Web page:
DES MOINES — The late Norman Borlaug is the father of the World Food Prize. Long-time Des Moines businessman John Ruan was the man who brought it to the Midwest and provided needed financial backing.
But for 20 years, Ken Quinn has been the person in charge.
Quinn is retiring as president of the World Food Prize at the end of the year, prompting the organization to conduct a search for someone capable of filling his shoes. It may be difficult to picture the prize without him.
“When I came here in 1999 I could hardly find anyone who knew who Norman Borlaug was,” Quinn says as he sits in the art gallery on the second floor of the World Food Prize Hall of Laureates, a beautifully restored beaux arts building on the riverfront that once served as the Des Moines Public Library.
As the boss, he was charged with connecting two dreams. Norman Borlaug wanted the World Food Prize to be the Nobel Prize for agriculture. And John Ruan wanted Des Moines to be the food and agricultural capital of America.
They were daunting goals. At the time, Quinn acknowledges, the prize was housed in a small office downtown and it had one employee. Quinn says he certainly wondered in those early days if he had made a terrible mistake in taking the job.
“I really did think to myself, ‘Did I make a wrong turn?’” Quinn says.
It was a fair question to ask. A Dubuque native, he had earned a Ph.D. in international relations. He had spent 32 years in the U.S. Foreign Service, starting in a rural area of Vietnam during the war in the 1960s and ending with a stint as ambassador to Cambodia. Along the way he had helped eliminate the Khmer Rouge and spent time in Iowa working with then Gov. Robert Ray to bring Vietnamese refugees to the state.
But the food prize was something new.
Quinn set about his job in a couple of ways. First, he decided it needed to be expanded, and it needed to be elevated so that people would consider the entire event to be more prestigious. One of the first proposals he made to Borlaug and Ruan was to hold the laureate ceremony in the state capitol building.
It was not an easy sell.
“I wanted it to look like a medal prize ceremony,” he says now.
Borlaug and Ruan were not impressed with the idea. Still, he eventually convinced them and got permission to use the building. Then came the effort to build up the prize. That meant expanding the fall award event from a small one-day ceremony to a week-long package of activities.
It also meant building the youth institute from about 25 Iowa kids to a large number of teenagers from across the country. It meant expanding the internship program for college students and adding a hunger summit and doing all kinds of other activities.
Building the prize up also meant finding a more prestigious home. Prize backers began looking at what it would take to buy and completely update and restore the old library in Des Moines. The cost was in the millions. It required fundraising and planning.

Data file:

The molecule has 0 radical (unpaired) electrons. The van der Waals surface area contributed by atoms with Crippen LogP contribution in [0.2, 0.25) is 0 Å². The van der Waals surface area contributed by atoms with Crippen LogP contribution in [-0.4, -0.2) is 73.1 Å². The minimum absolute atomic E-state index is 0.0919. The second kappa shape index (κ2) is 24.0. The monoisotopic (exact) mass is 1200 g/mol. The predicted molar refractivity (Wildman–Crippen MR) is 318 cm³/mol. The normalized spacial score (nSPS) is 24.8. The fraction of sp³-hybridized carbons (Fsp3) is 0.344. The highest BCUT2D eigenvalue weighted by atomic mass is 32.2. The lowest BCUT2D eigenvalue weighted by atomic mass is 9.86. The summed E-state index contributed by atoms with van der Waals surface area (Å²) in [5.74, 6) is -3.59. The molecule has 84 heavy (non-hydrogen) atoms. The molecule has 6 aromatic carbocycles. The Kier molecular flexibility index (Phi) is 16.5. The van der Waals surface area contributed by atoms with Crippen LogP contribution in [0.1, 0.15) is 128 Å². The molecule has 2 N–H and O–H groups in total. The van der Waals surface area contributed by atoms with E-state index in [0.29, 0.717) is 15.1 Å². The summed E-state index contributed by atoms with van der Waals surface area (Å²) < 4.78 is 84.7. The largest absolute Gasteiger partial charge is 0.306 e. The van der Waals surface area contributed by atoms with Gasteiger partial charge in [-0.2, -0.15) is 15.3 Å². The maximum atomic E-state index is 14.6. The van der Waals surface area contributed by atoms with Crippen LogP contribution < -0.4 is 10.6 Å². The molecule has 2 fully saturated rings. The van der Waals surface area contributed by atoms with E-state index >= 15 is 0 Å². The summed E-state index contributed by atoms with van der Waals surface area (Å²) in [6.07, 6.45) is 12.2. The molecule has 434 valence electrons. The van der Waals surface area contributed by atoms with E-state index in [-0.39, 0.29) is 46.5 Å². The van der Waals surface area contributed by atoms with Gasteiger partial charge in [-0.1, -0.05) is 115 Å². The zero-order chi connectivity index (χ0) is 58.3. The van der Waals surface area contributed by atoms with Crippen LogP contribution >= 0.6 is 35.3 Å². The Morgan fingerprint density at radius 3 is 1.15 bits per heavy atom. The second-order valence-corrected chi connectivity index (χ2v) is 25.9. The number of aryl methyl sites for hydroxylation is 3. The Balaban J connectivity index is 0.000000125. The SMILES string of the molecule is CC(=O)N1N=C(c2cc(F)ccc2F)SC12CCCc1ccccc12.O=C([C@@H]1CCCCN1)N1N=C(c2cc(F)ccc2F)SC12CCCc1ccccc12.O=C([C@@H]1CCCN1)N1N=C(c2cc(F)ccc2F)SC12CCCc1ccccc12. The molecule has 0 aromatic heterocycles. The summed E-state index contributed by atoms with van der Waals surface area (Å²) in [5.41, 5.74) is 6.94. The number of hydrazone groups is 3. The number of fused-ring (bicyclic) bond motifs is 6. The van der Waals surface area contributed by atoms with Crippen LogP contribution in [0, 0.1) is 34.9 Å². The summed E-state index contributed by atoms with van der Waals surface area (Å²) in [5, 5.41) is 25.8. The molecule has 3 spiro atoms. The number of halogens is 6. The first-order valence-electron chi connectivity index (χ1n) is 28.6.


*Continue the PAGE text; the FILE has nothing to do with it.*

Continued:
And building the prize meant building up Borlaug. Quinn tirelessly promoted the Iowa native and Nobel Peace Prize winner, eventually convincing state officials to put Borlaug’s statue in the U.S. Capitol.
It didn’t hurt that the symposium subjects Quinn and his staff chose for those early years were incredibly timely. In 2000, he brought in experts to talk about GMOs. In 2001 it was bioterrorism and in 2002, it was global water supplies.
Quinn has decided it is time to step down and let someone else take the reins. Of course, that does not really mean he plans to slow down.
“I don’t really have anything lined up,” he says when asked about plans. “I want to tell stories.”
He talks about the need for a “Borlaug 101” class about the history of human agriculture, which he would like to see taught at Iowa State University and other land grant colleges. He hopes to get a monument or memorial about agriculture on the National Mall in Washington, D.C. And he talks about the need to build roads in Africa.
That last item is really a return to the beginning for Quinn. If there was any one lesson he learned during his time in Vietnam in the 1960s, it was the idea civilization and peace followed roads. Where good roads and transportation systems were built, peace and prosperity seemed to follow.
“There was an old French farm to market road in the area where I was stationed,” he explains. “It connected eight villages. We rebuilt it to four of the villages and it was amazing to see what happened. It was an overnight change.”
That change included the use of newer and higher-yielding rice, the ability to ship that rice out and bring other goods in, the advent of better education, and the movement of information.
“Two of the greatest advantages the Unites States has are roads and research,” he says.
Meanwhile, Quinn watches the world. He has made four trips to China already this year. He understands the relationship between China and the United States, between Chinese leader Xi Jinping and Iowa, between feeding the world and developing international relationships.
And as he talks, he cannot resist talking about his surroundings.
“Everything in this building is a story,” he says as he gazes at the artwork in the room. The paintings and sculptures include Borlaug and Henry Wallace and George Washington Carver — and Ken Quinn.